Cheasty Greenbelt…Future Mountain Bike Park

6473854Dan writes:

Did you know that the city is looking to turn the Cheasty Greenbelt into a mountain bike park?  There’s a meeting about this on Tuesday.  The project, in my opinion, is being pushed through with as little noise as possible to avoid opposition.

The meeting is taking place this Tuesday (3/25) at the Jefferson Community Center from 6:30-8PM. According to this official meeting notice:

Seattle Parks and Recreation invites the community to join in the Cheasty Mountain Bike Pilot Project public meeting on Tuesday, March 25, 2014 from 6:30 to 8 p.m. at Jefferson Community Center, 3801 Beacon Ave S, 98108.

The pilot project will take place in Cheasty Greenspace, located on the east slope of Beacon Hill directly above the Rainier Valley and Martin Luther King Way. The project will provide a soft surface mountain bike trail at Cheasty Greenspace. The goal is to provide a mountain bike experience for users of all ages and abilities in conjunction with ongoing and future forest restoration.

There’s a lot more info about the folks behind the proposal, the planning, and the goals here, at From their site, it looks like things are moving forward:

On January 9, 2014, the Seattle Parks Board of Commissioners voted unanimously in favor of a mountain bike pilot project in

Cheasty Greenspace, aka Beacon Bike Park.  The Seattle Parks staff will be managing much of the process for building the park.  However, they are looking to volunteers (all of us) torestore the 34 acres of forest and build the trails.  Please stay connected to these efforts by joining our email list below and by liking our Facebook page.

5 thoughts on “Cheasty Greenbelt…Future Mountain Bike Park

  1. Scott Amick says:

    Dan, it would be helpful to know what your concerns are. I am a supporter of the Beacon Bike Park not because I’m a mountain biker (I’m not) but because I look forward to the park being free of invasive species and I’ll enjoy the walking trail that’s part the project.

    If you haven’t walked through Cheasty Greenspace/Mt. View (south of Columbian Way) in the past couple years – it’s an amazing restoration effort. Neighbors are walking through the park on new paths that used to be choked with ivy, blackberry, holly and laurel.

    • To follow up on this, as soon as this original post went up, CC Source was contacted by a number of folks working directly on the project making sure both sides are fairly shown. They are in the process of forwarding some more info to post to the site.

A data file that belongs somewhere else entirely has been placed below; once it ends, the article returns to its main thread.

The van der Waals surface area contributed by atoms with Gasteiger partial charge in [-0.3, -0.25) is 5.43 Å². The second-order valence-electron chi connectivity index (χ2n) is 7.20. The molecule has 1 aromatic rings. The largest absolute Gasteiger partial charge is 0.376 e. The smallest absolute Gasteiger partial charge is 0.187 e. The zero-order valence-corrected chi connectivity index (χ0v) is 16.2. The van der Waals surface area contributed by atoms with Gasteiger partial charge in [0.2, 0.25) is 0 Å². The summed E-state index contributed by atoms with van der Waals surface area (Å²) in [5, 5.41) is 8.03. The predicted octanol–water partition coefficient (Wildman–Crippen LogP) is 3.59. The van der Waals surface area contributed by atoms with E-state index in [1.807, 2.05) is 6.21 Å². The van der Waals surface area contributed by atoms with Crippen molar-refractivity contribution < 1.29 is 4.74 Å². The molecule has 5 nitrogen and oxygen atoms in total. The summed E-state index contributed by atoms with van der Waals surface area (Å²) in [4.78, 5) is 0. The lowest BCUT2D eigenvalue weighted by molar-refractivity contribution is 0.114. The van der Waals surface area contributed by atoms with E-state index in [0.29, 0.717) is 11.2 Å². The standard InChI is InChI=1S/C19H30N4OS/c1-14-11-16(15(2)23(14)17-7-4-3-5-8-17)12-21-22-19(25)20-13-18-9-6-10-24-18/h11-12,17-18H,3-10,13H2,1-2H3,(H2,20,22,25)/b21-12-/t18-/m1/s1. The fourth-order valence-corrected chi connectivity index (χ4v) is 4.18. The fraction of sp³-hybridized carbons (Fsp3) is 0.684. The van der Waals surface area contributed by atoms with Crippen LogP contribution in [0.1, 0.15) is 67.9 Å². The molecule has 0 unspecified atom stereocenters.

Stay tuned…

  2. Scott, pretty sure that my comment was neither pro/con on the bike park. My issue is simply that it has not been widely publicized. None of my neighbors have heard about the project, and we are in very close proximity of the park. None of the blogs have heard about out or reported on it. The newspapers haven’t even commented on it. Oh, but the bike blogs all have the info. Odd. Why has the greater community not been contacted? By city ordinance, you must contact those within 300 feet of the park boundaries. Was this done? And if so, why stop at 300 feet? I would contact every address within a mile at minimum, after all, you want as many volunteers and donors as possible, right? If this is being built for the local community then they should know about it. But again, it only seems those within the bike community know that any of this is going on.

  3. Scott Amick says:

    As far as neighbors not being aware of the Bike Park project that the Parks Board approved earlier this year – I can report that at the Parks Board meeting I attended earlier this year where it was approved they had received a lot of public comment both for and against the proposal over the previous several months. Several neighbors of the park testified at that meeting and had clearly testified at a previous board meeting where the topic was on the agenda for public discussion. The board approved the project after weighing a lot of input and issues.

    I know from observing lots of public processes over the years that it’s hard to get residents involved in even projects happening in their backyards. Only a few people will show up to public meetings of Design Review Boards or similar meetings.

    I look forward to the Bike Park plans being improved and adjusted in the coming weeks and months while extensive restoration efforts get underway.

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